Wednesday, November 21, 2012

New Book: Speaking Ill of the Dead: Jerks in Chicago History

Twenty-five profiles of notable jerks from Chicago history who are too dead to complain that I'm making fun of them - available now from Globe Pequot Press.

Includes profiles of:

John Kinzie, our first killer
Bathhouse John, our worst poet
Kitty Adams: The Terror of State Street
HH Holmes, our first serial killer
Al Capone, the most famous mobster of all
Wilbur F. Storey, the racist newspaper editor
Thomas Hines, the rebel spy
Captain Streeter, the last pioneer
Adolph Luetgert, Sausage King of Chicago
Harry Spencer, opium fiend killer
Charles Comiskey, cheapskate
Tillie Klimek, the Black Widow
Johann Hoch, the Black Widower
Big Bill Thompson, the Buffoon-in-Chief
and more!

Available now from:
and the other usual suspects

Monday, November 19, 2012

Abraham Lincoln in Chicago: Ebenezer Peck's House

In 1860, just after the election, President-elect Abraham Lincoln came to Chicago, where he'd been a regular visitor for years, to meet Hannibal Hamlin, his running mate, for the first time. They met up at the Tremont House, the hotel at Dearborn and Lake where, a couple of years before, Lincoln had made a version of his "house divided" speech from the balcony. Now, a public reception was held for well-wishers to greet the president elect at the same hotel.

But perhaps the most momentous event of that Chicago stop was the day the party met at "Lake View," the mansion of Judge Ebenezer Peck, and had a long discussion about who would be in Lincoln's cabinet. Here's the mansion:

The house stood at the northeast corner of Clark and Fullerton. It survived the fire, being just a couple of blocks north of where it ended, and was still there as of the early 20th century, but seems to have been torn down some time before 1920. When it was built, it stood on seven acres, through Judge Peck's daughter noted in 1900 that it was now surrounded by so many buildings that it would be hard to see from the road; this would put it around the spot where the fullerton plaza hotel stood as of 1923.

"They had hardly become seated in the parlor," Peck's daughter recalled, "before a curious crowd gathered before the low windows, which reached to the floor. Mr. Lincoln was greatly upset by the people peering at him. He never could beat to keep people get out of the difficulty Mr. Lincoln and Mr. Hamlin went to a bedroom in the southeast part of the house on the second floor and there they secured at last a chance for uninterrupted conversation. They were together many hours, and there the first cast of the Cabinet was made up."

Peck's daughter saw Lincoln off and on in Washington, where her father moved during Lincoln's term to be a judge in the U.S. Claims court. One particular night, she said he saw Lincoln at the White House, where he found him walking up and down in the deepest agony, lit by a single gas jet. "This is Friday, hangman's day," he said. "I had to sign the death warrants by which five poor boys were shot today." He paced about, saying "Shoot a farmer's boy for going to sleep!"  He remarked that the generals said these executions were necessary for military discipline, but "he had and idea that it was a good thing for military discipline to have his own way once in a while about shooting farmer boys for going to sleep."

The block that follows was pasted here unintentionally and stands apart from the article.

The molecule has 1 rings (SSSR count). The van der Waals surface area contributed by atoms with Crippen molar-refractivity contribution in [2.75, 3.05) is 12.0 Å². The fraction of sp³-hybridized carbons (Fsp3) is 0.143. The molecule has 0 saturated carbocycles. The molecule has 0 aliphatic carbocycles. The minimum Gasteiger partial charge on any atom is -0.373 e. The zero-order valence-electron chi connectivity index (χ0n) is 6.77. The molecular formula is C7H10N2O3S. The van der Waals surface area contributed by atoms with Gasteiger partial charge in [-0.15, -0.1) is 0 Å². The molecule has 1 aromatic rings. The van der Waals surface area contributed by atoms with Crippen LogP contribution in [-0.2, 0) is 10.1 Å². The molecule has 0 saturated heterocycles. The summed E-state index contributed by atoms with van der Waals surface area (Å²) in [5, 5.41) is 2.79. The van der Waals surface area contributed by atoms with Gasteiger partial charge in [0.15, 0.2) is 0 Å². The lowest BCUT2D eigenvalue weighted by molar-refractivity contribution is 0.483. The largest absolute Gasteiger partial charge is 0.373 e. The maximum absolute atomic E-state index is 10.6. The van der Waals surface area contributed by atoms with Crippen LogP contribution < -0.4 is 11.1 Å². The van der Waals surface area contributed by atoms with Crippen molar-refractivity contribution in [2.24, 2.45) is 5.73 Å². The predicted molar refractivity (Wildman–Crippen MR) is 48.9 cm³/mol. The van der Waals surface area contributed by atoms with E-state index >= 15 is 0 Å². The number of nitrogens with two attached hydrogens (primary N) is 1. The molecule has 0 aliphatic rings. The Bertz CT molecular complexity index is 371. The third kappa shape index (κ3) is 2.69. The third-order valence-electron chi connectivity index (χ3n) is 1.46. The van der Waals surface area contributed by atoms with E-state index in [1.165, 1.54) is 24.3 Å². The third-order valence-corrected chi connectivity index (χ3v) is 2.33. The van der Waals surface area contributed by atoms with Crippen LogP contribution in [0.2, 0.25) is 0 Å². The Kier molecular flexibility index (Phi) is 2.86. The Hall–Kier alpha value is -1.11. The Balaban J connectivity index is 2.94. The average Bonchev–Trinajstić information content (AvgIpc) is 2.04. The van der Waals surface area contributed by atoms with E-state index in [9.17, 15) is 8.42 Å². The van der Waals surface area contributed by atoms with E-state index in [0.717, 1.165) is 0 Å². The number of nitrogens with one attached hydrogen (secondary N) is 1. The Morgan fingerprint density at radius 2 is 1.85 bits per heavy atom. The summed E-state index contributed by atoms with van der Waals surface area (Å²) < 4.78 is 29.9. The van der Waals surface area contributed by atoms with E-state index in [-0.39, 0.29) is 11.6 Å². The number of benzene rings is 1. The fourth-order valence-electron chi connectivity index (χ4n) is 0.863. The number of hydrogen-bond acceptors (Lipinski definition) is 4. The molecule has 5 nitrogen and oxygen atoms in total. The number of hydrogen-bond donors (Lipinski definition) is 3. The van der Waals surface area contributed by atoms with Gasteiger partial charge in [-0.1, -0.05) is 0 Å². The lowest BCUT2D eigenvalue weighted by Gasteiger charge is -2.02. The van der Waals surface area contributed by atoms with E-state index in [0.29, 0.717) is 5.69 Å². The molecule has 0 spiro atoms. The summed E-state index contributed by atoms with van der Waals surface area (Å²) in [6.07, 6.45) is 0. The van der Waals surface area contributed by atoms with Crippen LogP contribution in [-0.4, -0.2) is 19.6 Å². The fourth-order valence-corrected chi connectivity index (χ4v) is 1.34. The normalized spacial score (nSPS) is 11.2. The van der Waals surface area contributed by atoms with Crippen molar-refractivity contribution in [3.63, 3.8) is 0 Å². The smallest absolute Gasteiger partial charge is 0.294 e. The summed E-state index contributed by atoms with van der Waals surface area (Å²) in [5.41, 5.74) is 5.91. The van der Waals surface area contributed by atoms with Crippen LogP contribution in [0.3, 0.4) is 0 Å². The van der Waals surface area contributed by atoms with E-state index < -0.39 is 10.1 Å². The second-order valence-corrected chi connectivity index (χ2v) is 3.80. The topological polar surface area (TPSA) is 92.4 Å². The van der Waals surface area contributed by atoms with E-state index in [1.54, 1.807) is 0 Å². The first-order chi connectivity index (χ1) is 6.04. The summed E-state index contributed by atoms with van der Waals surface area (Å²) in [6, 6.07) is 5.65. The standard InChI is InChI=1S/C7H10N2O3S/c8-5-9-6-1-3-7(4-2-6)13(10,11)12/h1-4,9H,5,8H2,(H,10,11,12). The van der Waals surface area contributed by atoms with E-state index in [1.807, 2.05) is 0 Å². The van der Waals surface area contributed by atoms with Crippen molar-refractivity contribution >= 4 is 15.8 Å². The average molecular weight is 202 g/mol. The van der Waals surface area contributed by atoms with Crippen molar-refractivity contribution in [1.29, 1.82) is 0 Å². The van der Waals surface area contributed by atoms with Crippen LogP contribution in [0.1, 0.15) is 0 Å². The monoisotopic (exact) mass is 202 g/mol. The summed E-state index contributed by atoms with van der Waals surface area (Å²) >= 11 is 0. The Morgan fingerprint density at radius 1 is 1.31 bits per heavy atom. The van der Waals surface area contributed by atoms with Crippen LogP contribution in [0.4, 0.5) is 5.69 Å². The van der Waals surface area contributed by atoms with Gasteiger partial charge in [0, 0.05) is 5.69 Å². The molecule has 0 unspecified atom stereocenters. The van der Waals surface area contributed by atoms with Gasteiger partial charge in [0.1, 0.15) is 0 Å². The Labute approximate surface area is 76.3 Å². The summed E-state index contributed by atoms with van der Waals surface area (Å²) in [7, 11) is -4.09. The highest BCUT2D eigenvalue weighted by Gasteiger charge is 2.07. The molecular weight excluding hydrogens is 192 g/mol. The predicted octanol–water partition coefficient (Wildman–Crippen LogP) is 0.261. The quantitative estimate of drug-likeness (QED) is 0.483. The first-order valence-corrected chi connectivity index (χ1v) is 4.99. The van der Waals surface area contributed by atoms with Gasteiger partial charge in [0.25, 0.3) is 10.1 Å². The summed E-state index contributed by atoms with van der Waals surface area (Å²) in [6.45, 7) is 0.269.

I believe that this is as close as Lincoln ever was to what is now Lincoln Park; he probably would have passed by it on Clark en route to Peck house. In 1860, the tower window would have quite likely given you a  view of the green area that would soon bear Lincoln's name, but which was, at the time, the  City Cemetery. It's tempting to imagine Lincoln standing in the tower, looking out at the graves and contemplating the Civil War that was looming ahead of him. 

Monday, November 12, 2012

Early Street Names in Chicago

Lonely Ol' Charles Carroll. Early Chicagoans
didn't forget you, Chuck
John Adams, one of our founding fathers, died on July 4, 1826. His last words were something like "Thomas Jefferson survives" (though the last word was indistinct; it might been "smells" for all we know). However, Jefferson had died himself only a few hours before. Perhaps neither knew, nor cared, that another signer of the Declaration of Independnce, Charles Carroll of Carrollton, Georgia, was also still alive. When I was doing The Smart Aleck's Guide to American History, I had a lot of fun with ol' Chuck Carroll, just because his portrait makes him look so dour.

But people in the midwest hadn't forgotten Ol' Chuck; the early settlers in Chicago even named a street after him. According to an early Chicago history, the first streets were given the following names for the following reasons:

Dearborn Street, for General Dearborn
Clark street, for George Rogers Clark, the "conqueror of the Illinois country."
LaSalle Street, for the great explorer
Wells Street, for Captain William Wells, who died in the Battle of Fort Dearborn
Franklin Street, for Benjamin Franklin
Clinton Street, for DeWitt Clinton, New York Governor
Randolph Street, for John Randolph of Roanoke, a prominent statesman of the day
Carroll Street, after Lonely Ol' Charles Carroll of Carrollton
Fulton Street, after the inventor of the steamboat
Kinzie Street, after John Kinzie, an early settler

"The names of State and Market," the 1912 text states, "were doubtless chosen from the general stock of names in use by cities in other parts of the country."


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